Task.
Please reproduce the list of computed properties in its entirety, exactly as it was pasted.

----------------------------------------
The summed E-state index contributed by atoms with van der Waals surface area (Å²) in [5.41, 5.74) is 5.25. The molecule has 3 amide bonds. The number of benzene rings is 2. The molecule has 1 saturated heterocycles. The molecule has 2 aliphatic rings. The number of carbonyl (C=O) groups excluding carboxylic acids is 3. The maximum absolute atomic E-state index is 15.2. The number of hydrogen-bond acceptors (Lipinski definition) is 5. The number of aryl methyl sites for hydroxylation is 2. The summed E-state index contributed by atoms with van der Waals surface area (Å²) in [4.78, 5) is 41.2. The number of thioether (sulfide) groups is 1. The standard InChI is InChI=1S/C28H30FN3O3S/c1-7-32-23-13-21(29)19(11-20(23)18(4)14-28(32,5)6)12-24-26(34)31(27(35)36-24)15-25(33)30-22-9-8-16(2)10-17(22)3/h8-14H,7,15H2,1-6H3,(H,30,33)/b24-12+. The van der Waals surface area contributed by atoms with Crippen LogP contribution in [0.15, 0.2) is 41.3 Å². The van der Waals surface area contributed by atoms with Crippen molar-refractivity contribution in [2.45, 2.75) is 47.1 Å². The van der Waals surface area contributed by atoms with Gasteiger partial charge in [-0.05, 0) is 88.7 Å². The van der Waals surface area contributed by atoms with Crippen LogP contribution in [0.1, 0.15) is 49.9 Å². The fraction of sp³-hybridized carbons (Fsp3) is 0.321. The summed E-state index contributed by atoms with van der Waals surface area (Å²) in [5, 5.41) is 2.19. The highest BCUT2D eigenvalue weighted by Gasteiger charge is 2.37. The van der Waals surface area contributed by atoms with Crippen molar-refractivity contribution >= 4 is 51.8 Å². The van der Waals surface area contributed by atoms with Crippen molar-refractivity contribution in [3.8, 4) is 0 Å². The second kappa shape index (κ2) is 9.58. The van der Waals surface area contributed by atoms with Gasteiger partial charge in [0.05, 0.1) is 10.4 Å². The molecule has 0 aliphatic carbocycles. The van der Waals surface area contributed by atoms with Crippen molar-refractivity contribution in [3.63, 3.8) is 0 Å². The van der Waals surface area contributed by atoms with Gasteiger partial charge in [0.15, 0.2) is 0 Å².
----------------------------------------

The summed E-state index contributed by atoms with van der Waals surface area (Å²) in [5.41, 5.74) is 5.25. The molecule has 3 amide bonds. The number of benzene rings is 2. The molecule has 1 saturated heterocycles. The molecule has 2 aliphatic rings. The number of carbonyl (C=O) groups excluding carboxylic acids is 3. The maximum absolute atomic E-state index is 15.2. The number of hydrogen-bond acceptors (Lipinski definition) is 5. The number of aryl methyl sites for hydroxylation is 2. The summed E-state index contributed by atoms with van der Waals surface area (Å²) in [4.78, 5) is 41.2. The number of thioether (sulfide) groups is 1. The standard InChI is InChI=1S/C28H30FN3O3S/c1-7-32-23-13-21(29)19(11-20(23)18(4)14-28(32,5)6)12-24-26(34)31(27(35)36-24)15-25(33)30-22-9-8-16(2)10-17(22)3/h8-14H,7,15H2,1-6H3,(H,30,33)/b24-12+. The van der Waals surface area contributed by atoms with Crippen LogP contribution in [0.15, 0.2) is 41.3 Å². The van der Waals surface area contributed by atoms with Crippen molar-refractivity contribution in [2.45, 2.75) is 47.1 Å². The van der Waals surface area contributed by atoms with Gasteiger partial charge in [-0.05, 0) is 88.7 Å². The van der Waals surface area contributed by atoms with Crippen LogP contribution in [0.1, 0.15) is 49.9 Å². The fraction of sp³-hybridized carbons (Fsp3) is 0.321. The summed E-state index contributed by atoms with van der Waals surface area (Å²) in [5, 5.41) is 2.19. The highest BCUT2D eigenvalue weighted by Gasteiger charge is 2.37. The van der Waals surface area contributed by atoms with Crippen molar-refractivity contribution >= 4 is 51.8 Å². The van der Waals surface area contributed by atoms with Crippen molar-refractivity contribution in [3.8, 4) is 0 Å². The second kappa shape index (κ2) is 9.58. The van der Waals surface area contributed by atoms with Gasteiger partial charge in [0.05, 0.1) is 10.4 Å². The molecule has 0 aliphatic carbocycles. The van der Waals surface area contributed by atoms with Crippen molar-refractivity contribution in [3.63, 3.8) is 0 Å². The van der Waals surface area contributed by atoms with Gasteiger partial charge in [0.15, 0.2) is 0 Å².